Drugs in Car not Enough to Infer Knowledge of Possession on Driver

In R. v. Lincoln, 2012 ONCA 542, the appellant, who had been convicted of possession for the purpose of trafficking, possession of the proceeds of crime, and breach of probation, was found driving a rental vehicle which was stopped by police.  Under the steering column of the vehicle was a “substantial amount” of cocaine.  There was also $800 cash in the appellant’s wallet (the presence of large sums of cash can be indicia of drug trafficking).  In his reasons the trial judge found that the driver had knowledge of control of the drugs:

What I am concerned about in the allegation of possession is whether there is sufficient evidence of knowledge and control to make a finding of possession.  Mr. Lincoln is the operator of the vehicle.  Anything that is found in that vehicle is in his de facto possession prima facie, because as the operator [he] has control of the vehicle and also is considered to have control of the contents, unless there is evidence indicating otherwise.  There is not any here.

The Court of Appeal disagreed with the findings of the trial judge and ordered a new trial:

[3]          This line of reasoning constituted an error in law, in our view.  It in effect applied a presumption that, because Mr. Lincoln was the operator of the vehicle at the time, he is deemed to have knowledge and control of its contents, unless there is evidence to the contrary.  No rebuttable presumption of knowledge and control for purposes of determining possession, based solely on the fact that a person is the operator with control of the vehicle, exists at common law or under the Controlled Drugs and Substances Act, S.C. 1996, c. 19.  To give effect to such a premise would constitute an impermissible transfer of the Crown’s burden of proof to the accused. While the fact that a person is the operator with control of the vehicle, together with other evidence, may enable a trial judge to infer knowledge and control in appropriate cases, it cannot, standing alone, create such a rebuttable presumption.  See R. v. Watson, 2011 ONCA 437, at paras. 11-13.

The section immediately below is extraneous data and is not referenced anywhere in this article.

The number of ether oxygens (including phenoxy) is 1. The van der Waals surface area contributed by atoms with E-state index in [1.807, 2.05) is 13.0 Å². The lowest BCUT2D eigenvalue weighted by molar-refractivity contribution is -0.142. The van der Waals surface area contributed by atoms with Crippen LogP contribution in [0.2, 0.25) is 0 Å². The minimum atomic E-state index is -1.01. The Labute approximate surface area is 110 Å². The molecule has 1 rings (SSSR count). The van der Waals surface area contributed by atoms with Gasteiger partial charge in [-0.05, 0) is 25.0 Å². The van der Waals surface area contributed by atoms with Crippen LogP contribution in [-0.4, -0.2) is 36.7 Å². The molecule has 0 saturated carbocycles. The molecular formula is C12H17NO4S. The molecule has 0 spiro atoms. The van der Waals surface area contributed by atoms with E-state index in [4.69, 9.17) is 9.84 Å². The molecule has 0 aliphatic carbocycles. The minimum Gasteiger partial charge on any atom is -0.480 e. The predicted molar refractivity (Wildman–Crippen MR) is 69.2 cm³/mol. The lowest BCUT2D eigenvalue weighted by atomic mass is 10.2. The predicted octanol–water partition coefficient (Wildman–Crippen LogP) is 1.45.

This case does not hold that knowledge and control of drugs found in a vehicle cannot be inferred on the driver, but rather that such evidence, standing alone, does not create a rebuttable presumption whereby the accused would have to disprove knowledge and control.  In such fact scenarios the burden still lies on the Crown to prove the case beyond a reasonable doubt.

The court sent the case back to the Ontario Court of Justice for a new trial instead of entering a acquittal.  I presume this is because there may be enough evidence, notably the cash, which a trier-of-fact could convict on.

This blog post was written by Toronto Criminal Lawyer Adam Goodman. Adam can be reached at 416-477-6793 or by email at adam@aglaw.ca.

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